Rep. Kilmer: This is a school that’s got your six
In an intimate room with a small group of veterans, family and friends there was a celebration in order at Clover Park Technical College, June 1, 2016. Veterans were receiving their honor cords during the 3rd Annual CPTC Veteran Honor Cord Ceremony.
“I assure you, I’m not the guest of honor tonight — you are,” said Rep. Derek Kilmer, the ceremony guest of honor who spoke to graduating veterans. “ You are an enormous strength for our community — and this is a school that’s got your six.”
The ceremony included hors d'oeuvres; posting of the colors by soldiers from a Joint Base Lewis-McChord Honor Guard; several speeches and recognition of students as they walked on stage to receive their red, white and blue honor cords representing their military service — which they can wear on graduation day, June 18.
“This ceremony represents the successful transition from the military into education, and from education onto the next step,” said Shawn Durnen, CPTC veteran navigator and former soldier and CPTC student. “It’s that stepping stone back into the civilian sector.”
Not only is it a stepping-stone for veterans who already left military service, but those still serving.
“I am already an LPN, but felt something was missing, and I heard they have a very good Certified Nursing Assistant program here,” said Melanie Carlos, a member of the Army Reserve and graduating CPTC student. “The teachers are very, very professional and care for the welfare of their students.”
Other veterans in attendance agreed in regards to the dedication of CPTC staff in helping them transition to civilian life.
“They helped me in a lot of ways, Shawn in particular showed me so many benefits I didn’t even know I qualified for,” said Connie Reyes, a graduating CPTC student in the Health Unit Coordinator program and a former soldier who served in the Army for 16 years.
Carlos highlighted how her professors made it easy for her to serve and attend school.
“They are very vet friendly here,” Carlos said. “At one point, I had to leave for one week of military training and my professors let me move my clinicals around so it was as if I didn’t have any time off. Even now that I’m done with the program, they’re still there for me.”
It’s important for CPTC to be vet-friendly because Lakewood has one of the largest military populations in Washington, Durnen said.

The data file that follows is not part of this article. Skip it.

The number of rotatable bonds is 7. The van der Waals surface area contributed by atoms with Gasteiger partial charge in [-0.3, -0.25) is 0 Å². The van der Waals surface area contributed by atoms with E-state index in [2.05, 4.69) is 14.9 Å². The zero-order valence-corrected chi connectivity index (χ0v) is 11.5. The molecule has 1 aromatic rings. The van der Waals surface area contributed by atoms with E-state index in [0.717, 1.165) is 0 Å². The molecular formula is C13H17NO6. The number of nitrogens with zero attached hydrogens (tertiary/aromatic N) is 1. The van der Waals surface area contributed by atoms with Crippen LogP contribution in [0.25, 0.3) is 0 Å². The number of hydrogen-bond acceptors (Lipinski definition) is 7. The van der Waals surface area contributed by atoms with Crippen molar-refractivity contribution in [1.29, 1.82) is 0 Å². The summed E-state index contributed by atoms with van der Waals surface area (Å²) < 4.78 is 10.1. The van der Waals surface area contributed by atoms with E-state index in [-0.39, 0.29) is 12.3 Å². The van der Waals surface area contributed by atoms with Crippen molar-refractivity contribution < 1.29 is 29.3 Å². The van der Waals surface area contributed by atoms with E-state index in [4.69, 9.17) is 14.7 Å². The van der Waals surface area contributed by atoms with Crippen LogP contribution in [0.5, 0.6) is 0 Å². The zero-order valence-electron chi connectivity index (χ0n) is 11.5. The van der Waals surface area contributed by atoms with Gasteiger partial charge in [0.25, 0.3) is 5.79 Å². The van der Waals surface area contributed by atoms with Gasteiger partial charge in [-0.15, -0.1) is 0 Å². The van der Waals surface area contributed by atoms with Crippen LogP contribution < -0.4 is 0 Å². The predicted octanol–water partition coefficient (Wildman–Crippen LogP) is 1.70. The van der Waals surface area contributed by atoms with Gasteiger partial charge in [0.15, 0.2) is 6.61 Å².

“It’s so significant to see these graduates because we have so many transitioning from Joint Base Lewis-McChord to higher education,” Durnen said. “We want to give them the motivation to push to get their next foot forward.”
And it was encouraging for those still at JBLM to see as well.
“It’s great to see these veterans still achieving after the military, and it’s great to support them,” said Pfc. Dakota Mallette, a member of the honor guard from JBLM at the ceremony.
Not only did Carlos say she was excited about the ceremony, but about how this degree is really benefitting her on a personal level.
“I appreciate going into this field of study because it helps me learn what it takes to be a full-time caregiver for my husband who has cancer,” Carlos said. “I can not stress any further how much this program helped us prepare.”
And the resilience of Carlos and all veterans at CPTC did not go unnoticed.
“You are a group of very resilient people, you are much more than what is often spoken about in the media — homelessness, suicide and post traumatic stress disorder,” said Jason Alves, program manager of the Washington Veterans Conservation Corps/Vet Corps.
This notion was reiterated in every speech at the ceremony.
“There is no one more prepared than you — you’re leaders, planners and team planners,” said Randy Holt, CPTC Student Veterans’ Association president. “There are days when you feel like no one understands you … it wasn’t easy, but you made it.”